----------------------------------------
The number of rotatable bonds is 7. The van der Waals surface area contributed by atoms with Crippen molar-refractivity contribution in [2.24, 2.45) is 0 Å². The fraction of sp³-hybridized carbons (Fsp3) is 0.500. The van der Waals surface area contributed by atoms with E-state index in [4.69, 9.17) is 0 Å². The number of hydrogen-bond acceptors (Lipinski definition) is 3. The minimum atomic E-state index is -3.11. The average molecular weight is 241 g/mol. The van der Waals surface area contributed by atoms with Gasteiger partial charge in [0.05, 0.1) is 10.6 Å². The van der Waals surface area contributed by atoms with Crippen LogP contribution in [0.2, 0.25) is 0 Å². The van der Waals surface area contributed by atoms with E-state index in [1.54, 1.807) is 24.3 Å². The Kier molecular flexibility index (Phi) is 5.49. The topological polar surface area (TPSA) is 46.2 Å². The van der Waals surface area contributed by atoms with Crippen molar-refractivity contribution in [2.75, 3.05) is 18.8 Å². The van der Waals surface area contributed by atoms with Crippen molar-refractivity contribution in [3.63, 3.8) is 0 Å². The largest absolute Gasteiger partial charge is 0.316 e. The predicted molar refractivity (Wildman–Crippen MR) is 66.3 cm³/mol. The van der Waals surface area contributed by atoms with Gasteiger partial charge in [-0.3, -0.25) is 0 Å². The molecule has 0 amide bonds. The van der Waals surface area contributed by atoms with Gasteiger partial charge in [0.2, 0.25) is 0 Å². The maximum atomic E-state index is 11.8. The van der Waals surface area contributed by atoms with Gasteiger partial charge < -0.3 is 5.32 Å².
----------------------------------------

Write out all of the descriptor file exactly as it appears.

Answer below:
The number of rotatable bonds is 7. The van der Waals surface area contributed by atoms with Crippen molar-refractivity contribution in [2.24, 2.45) is 0 Å². The fraction of sp³-hybridized carbons (Fsp3) is 0.500. The van der Waals surface area contributed by atoms with E-state index in [4.69, 9.17) is 0 Å². The number of hydrogen-bond acceptors (Lipinski definition) is 3. The minimum atomic E-state index is -3.11. The average molecular weight is 241 g/mol. The van der Waals surface area contributed by atoms with Gasteiger partial charge in [0.05, 0.1) is 10.6 Å². The van der Waals surface area contributed by atoms with Crippen LogP contribution in [0.2, 0.25) is 0 Å². The van der Waals surface area contributed by atoms with E-state index in [1.54, 1.807) is 24.3 Å². The Kier molecular flexibility index (Phi) is 5.49. The topological polar surface area (TPSA) is 46.2 Å². The van der Waals surface area contributed by atoms with Crippen molar-refractivity contribution in [2.75, 3.05) is 18.8 Å². The van der Waals surface area contributed by atoms with Crippen molar-refractivity contribution in [3.63, 3.8) is 0 Å². The largest absolute Gasteiger partial charge is 0.316 e. The predicted molar refractivity (Wildman–Crippen MR) is 66.3 cm³/mol. The van der Waals surface area contributed by atoms with Gasteiger partial charge in [-0.3, -0.25) is 0 Å². The molecule has 0 amide bonds. The van der Waals surface area contributed by atoms with Gasteiger partial charge in [0.2, 0.25) is 0 Å². The maximum atomic E-state index is 11.8. The van der Waals surface area contributed by atoms with Gasteiger partial charge < -0.3 is 5.32 Å².